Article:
Monday, January 28, 2008

Vitamin D is Actually an Important Hormone: Deficiencies have been linked to various diseases, including some cancers

Vitamin D is known as a fat soluble vitamin. However, we have learned that it is actually a prehormone with extensive physiological effects. It is available in two forms: ergocalciferol, vitamin D2 and cholecalciferol, vitamin D3. Ergocalciferol (VitD2) comes from ergosterol, a plant sterol and yeast. Cholecalciferol VitD3, is synthesized in the skin via 7-dehydrocholesterol, a cholesterol precursor. Both forms are biologically inert (inactive) until they are hydroxylated (converted) in the body to Calcitriol.
Hydroxylation (conversion) of Vitamin D to calcitriol occurs in the kidneys. People with kidney failure may require Vitamin D in its active form. Vitamin D3 is significantly more potent and effective in humans.

Few foods naturally contain Vitamin D and the ones that do have been fortified. Brief exposure to sunlight is the best way to get Vitamin D. Skin exposure to the sun provides as much as 80% to 90% of the body's Vitamin D stores. In northern latitudes sun exposure particularly in the winter months may not be sufficient to cause Vitamin D synthesis in the skin. Sunlight intensity depends on latitude, altitude, season, cloud cover, ozone levels, etc. The capacity of UVB mediated Vitamin D synthesis is huge. Six days of casual sunlight exposure without sunscreen can make up for 49 days of no sunlight exposure. Skin pigmentation affects Vitamin D synthesis. A light-skinned person in northern latitudes wearing a bathing suit receives about 10-20,000 units of cholecaliferol in 10-12 minutes of peak July sun. A darker skinned person would require 30 minutes and an African-American 120 minutes for their skin to produce the same amount of Vitamin D.

African-American infants who are exclusively breast fed are at higher risk for Vitamin D deficiency and Rickets. Sun exposure three times a week for a period of time ( 25% of that which would cause a mild sunburn) will produce adequate amounts of Vitamin D.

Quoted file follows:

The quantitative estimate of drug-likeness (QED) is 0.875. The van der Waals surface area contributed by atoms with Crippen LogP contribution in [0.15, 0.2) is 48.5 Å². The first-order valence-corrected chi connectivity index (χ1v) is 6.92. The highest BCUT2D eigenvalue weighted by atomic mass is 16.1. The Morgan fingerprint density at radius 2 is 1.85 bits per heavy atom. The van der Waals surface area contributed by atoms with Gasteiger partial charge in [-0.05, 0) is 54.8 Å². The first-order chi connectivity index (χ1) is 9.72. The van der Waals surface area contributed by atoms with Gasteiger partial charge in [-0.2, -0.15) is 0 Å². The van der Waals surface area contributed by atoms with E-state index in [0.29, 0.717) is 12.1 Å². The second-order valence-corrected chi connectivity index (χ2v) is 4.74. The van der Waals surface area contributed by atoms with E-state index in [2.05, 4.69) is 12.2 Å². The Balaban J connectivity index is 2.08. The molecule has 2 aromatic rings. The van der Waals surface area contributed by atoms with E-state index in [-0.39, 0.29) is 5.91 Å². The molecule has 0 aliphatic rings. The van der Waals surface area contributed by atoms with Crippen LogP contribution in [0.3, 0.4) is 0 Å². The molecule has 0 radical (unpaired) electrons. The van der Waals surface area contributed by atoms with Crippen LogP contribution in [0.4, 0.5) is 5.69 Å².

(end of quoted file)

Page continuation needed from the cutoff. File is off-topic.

Factors that affect Vitamin D levels:

Insufficient sun exposure
Reduced skin synthesis
Lower dietary intake
Impaired intestinal absorption
Decreased metabolism by the kidneys to active form of Vitamin D
(this condition increases with aging)
Vitamin D receptors decrease with age (serious concern for the elderly)
Obese people may have reduced serum Vitamin D levels and reduced
bioavailability. It seems the Vitamin D is sequestered into body fat
and unavailable.

Vitamin D regulates serum calcium and phosphorus concentrations. It enhances the efficiency of the intestinal absorption of calcium. Calcitriol (active form of Vitamin D), also has effects in the brain, heart pancreas mononuclear cells, activated lymphocytes, and skin.

Vitamin D increases muscle strength and neuromuscular function in addition to strengthening bone. It increase protein synthesis (700-800 units/day).

Vitamin D seems to have immunosuppressant activity, beneficial in autoimmune disorders like Rheumatoid Arthritis and Multiple Sclerosis. Evidence suggests that it improves respiratory disorders. There is an association between levels of 25-hydroxy vitamin D serum levels and pulmonary function. It might be involved in remodeling lung tissue. It could also decrease immune mediated inflammation in the airway.

Vitamin D deficiency is linked to an increase risk of falls. Taking Vitamin D supplements reduces falls by 22% in the elderly. Some studies showed that this benefit is independent of calcium supplementation.

A dose of 800units or higher is necessary for it to be effective. Interestingly, researchers believe that Vit D prevents falls by decreasing body sway and decreasing systolic blood pressure rather than increasing bone mass strength. Until now Vitamin D has been seen as a mere adjunct to calcium supplementation, but it is necessary and effective in it's own right.

Studies show that individuals with higher levels of vitamin D serum levels (25mol/L) concentrations have a significantly lower incidence of certin cancers, particularly gastrointestinal. In clinical trials, women taking calcium (400-1500mg/day with 1,100units of vit D3 had a 60% lower risk for developing cancers of various types.

Long term vit D supplementation decreases the risk of Multiple Sclerosis in women by 40%. Again the effect is dose dependent in this case a minimal dose of 400units/day. In addition, when vit D levels were measured in the general population the higher the level the lower the chances of developing Multiple Sclerosis (50nmol/L). Scientists suspect that this may be one of the reasons why the rate of MS is higher the further you are from the equator.

A large trial showed that women with lower levels of vit D have a higher risk of being obese, yet another reason to take vit D. When combined with calcium it helps maintain a healthy weight baseline. Effective doses are between 800-2000units/day.

Cautions: If you are using topical vitamin D creams you must consult your physician before taking vitamin D orally. Topical vitamin D is absorbed. Cimetidine (Tagamet) can decrease active vitamin D levels, particularly in patients with liver or renal insufficiency.

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